Colleges and schools around the world shut down overnight due to the Covid pandemic of 2020. No one was fully aware of the impending impact this would bring to students all around the nation and if educators would be up for the task.
Classrooms went from lined desks with chairs to sitting on your couch. Students who dorm were now forced to find alternate living arrangements, as campuses were forced to halt on-campus housing. Teachers had to familiarize themselves with Zoom or Microsoft Teams on a weekend notice.
However, there is light at the end of this tunnel. With Covid vaccinations on the rise, higher education as we know still remains significantly changed due to the pandemic, but rest assured institutions are doing their best to bring a sense of normalcy back to learning. Here are some ways COVID-19 has changed higher education within the past two years:
- Vaccination Requirements
- Continued Online Classroom Learning
- On and Off-Campus Housing
- Assessment and Engagement
While it is a common practice that Universities require all students to be vaccinated for diseases such as measles, rubella, and mumps, government agencies are suggesting that the same applies to the Covid vaccinations.
Colleges such as Harvard, Stanford, and New York University have already mandated COVID-19 vaccinations to all their current student body and faculty. For schools that have not required the shot, lawmakers and county officials are encouraging university heads to create incentives for students to get the vaccination.
Students who remain unvaccinated will be required to continue to wear masks at all times and are not eligible to try out for any sports, clubs, or learning abroad programs.
Continued Online Learning Classrooms
While most colleges have re-opened their lecture halls to students, there are still many classes being taught online or a hybrid of both campus/online learning. Students in programs that require practical’s, hands-on residency training, and internships depend on being in person for these experiences while lecture remains online.
The introduction of online classrooms has proven to be a valuable tool for those students who cannot get to campus due to transportation, family, job-related, or health issues. These students have been shown to excel and thrive during this time, as online has provided a consistent opportunity to continue their education despite bumps in the road.
On the flip-side, many students have stated that not having in-person face-to-face contact with instructors has negatively affected their ability to focus, retain information, and create stable relationships with peers and educators.
It has also affected how they learn and gather information. Students have turned to sites with the thought “where can i pay for essays” trying to find free online essay writing services to complete online assignments out of an inability to understand how to do the work thoroughly.
On and Off-Campus Housing
While it has yet to be determined how colleges will accommodate on-campus dorms for the upcoming Fall 2021 semester, students are certainly more aware than ever before of how living on campus isn’t what it used to be.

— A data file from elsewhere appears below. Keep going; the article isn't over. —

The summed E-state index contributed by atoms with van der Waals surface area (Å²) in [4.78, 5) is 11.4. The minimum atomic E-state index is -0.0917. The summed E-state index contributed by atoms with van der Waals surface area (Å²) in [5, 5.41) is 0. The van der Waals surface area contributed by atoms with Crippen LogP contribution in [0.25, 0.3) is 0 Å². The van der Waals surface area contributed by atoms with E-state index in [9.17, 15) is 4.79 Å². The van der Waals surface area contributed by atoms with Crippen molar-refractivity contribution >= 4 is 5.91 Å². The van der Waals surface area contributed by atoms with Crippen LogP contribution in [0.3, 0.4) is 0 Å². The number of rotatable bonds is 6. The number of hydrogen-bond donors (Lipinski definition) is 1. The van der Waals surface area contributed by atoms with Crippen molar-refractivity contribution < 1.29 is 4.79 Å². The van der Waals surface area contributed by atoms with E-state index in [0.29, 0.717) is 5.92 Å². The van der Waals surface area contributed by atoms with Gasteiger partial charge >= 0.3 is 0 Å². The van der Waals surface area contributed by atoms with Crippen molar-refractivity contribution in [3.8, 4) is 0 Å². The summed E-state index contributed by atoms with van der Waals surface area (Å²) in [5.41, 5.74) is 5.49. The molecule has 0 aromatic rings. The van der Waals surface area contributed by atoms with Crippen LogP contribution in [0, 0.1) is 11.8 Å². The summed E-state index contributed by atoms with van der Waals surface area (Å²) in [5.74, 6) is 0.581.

Cramming students into shoebox-sized double bedrooms is a thing of the past, and colleges are scrambling to make sufficient change to occupancy while doing their best to make sure everyone is safe.
Most students will opt for off-campus housing such as single apartments or rooming with close friends and classmates. Others will remain living at home with their parents, family, and friends or have already established permanent living arrangements since being forced out of housing due to Covid.
Assessment And Engagement
Pre-covid students were typically assessed by whether or not they showed up for class and participated in some way in classroom learning. Nowadays, attendance and engagement are no longer synonymous with gauging assessment of student learning.
While being present is no longer a requirement, educators now have to create alternate ways to assess whether or not a student is engaging and retaining the information provided. Writing papers, and creating presentations are no longer cohesive tools to fully measuring learning. Students have instead utilized Writing Universe to write essays, find answers, pay for papers, etc.
It is easy to stand up in front of a camera and lecture away, hoping everyone’s diligently writing notes and firing off rockets of thoughts. It’s a more significant challenge to incorporate ways to inspire students to speak up, ask questions, form ideas out loud, and participate in the discussion while sitting behind a computer screen.
The COVID-19 pandemic has changed so many facets of higher education and learning as a whole. While lawmakers, educators, and parents continue to work together to bring back normalcy or a re-defined sense of it, students are still struggling to cope with changes they were never prepared to experience.
Merissa Moore is a highly reviewed foreign language translator and interpreter. She spends her free time working in the public school system with ESL students and is currently working on her degree in behavioral health. Merissa loves to hike and spend her free time with her family.